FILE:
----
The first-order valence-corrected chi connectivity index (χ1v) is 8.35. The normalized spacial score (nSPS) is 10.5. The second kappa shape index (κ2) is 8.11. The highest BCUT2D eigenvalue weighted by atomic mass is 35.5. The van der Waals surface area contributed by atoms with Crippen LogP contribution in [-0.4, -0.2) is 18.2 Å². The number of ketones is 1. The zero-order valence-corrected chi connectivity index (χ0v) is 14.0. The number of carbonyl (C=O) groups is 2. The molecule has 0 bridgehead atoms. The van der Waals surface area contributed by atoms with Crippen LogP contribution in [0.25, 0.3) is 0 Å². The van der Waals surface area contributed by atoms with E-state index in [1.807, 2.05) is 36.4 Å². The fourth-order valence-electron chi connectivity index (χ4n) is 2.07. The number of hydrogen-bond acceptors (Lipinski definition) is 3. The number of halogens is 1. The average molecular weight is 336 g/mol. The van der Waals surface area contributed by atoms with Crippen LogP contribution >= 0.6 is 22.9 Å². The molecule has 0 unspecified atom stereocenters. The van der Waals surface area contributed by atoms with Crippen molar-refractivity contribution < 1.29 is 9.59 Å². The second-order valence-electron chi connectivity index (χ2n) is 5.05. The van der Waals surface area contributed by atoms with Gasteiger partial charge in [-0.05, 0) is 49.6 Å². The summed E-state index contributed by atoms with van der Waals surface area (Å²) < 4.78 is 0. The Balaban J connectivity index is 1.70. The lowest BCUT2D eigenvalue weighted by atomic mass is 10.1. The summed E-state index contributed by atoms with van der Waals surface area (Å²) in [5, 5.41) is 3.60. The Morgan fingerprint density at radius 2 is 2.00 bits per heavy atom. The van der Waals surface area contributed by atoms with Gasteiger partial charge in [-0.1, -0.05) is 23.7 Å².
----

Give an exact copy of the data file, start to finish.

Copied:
The first-order valence-corrected chi connectivity index (χ1v) is 8.35. The normalized spacial score (nSPS) is 10.5. The second kappa shape index (κ2) is 8.11. The highest BCUT2D eigenvalue weighted by atomic mass is 35.5. The van der Waals surface area contributed by atoms with Crippen LogP contribution in [-0.4, -0.2) is 18.2 Å². The number of ketones is 1. The zero-order valence-corrected chi connectivity index (χ0v) is 14.0. The number of carbonyl (C=O) groups is 2. The molecule has 0 bridgehead atoms. The van der Waals surface area contributed by atoms with Crippen LogP contribution in [0.25, 0.3) is 0 Å². The van der Waals surface area contributed by atoms with E-state index in [1.807, 2.05) is 36.4 Å². The fourth-order valence-electron chi connectivity index (χ4n) is 2.07. The number of hydrogen-bond acceptors (Lipinski definition) is 3. The number of halogens is 1. The average molecular weight is 336 g/mol. The van der Waals surface area contributed by atoms with Crippen LogP contribution >= 0.6 is 22.9 Å². The molecule has 0 unspecified atom stereocenters. The van der Waals surface area contributed by atoms with Crippen molar-refractivity contribution < 1.29 is 9.59 Å². The second-order valence-electron chi connectivity index (χ2n) is 5.05. The van der Waals surface area contributed by atoms with Gasteiger partial charge in [-0.05, 0) is 49.6 Å². The summed E-state index contributed by atoms with van der Waals surface area (Å²) < 4.78 is 0. The Balaban J connectivity index is 1.70. The lowest BCUT2D eigenvalue weighted by atomic mass is 10.1. The summed E-state index contributed by atoms with van der Waals surface area (Å²) in [5, 5.41) is 3.60. The Morgan fingerprint density at radius 2 is 2.00 bits per heavy atom. The van der Waals surface area contributed by atoms with Gasteiger partial charge in [-0.1, -0.05) is 23.7 Å².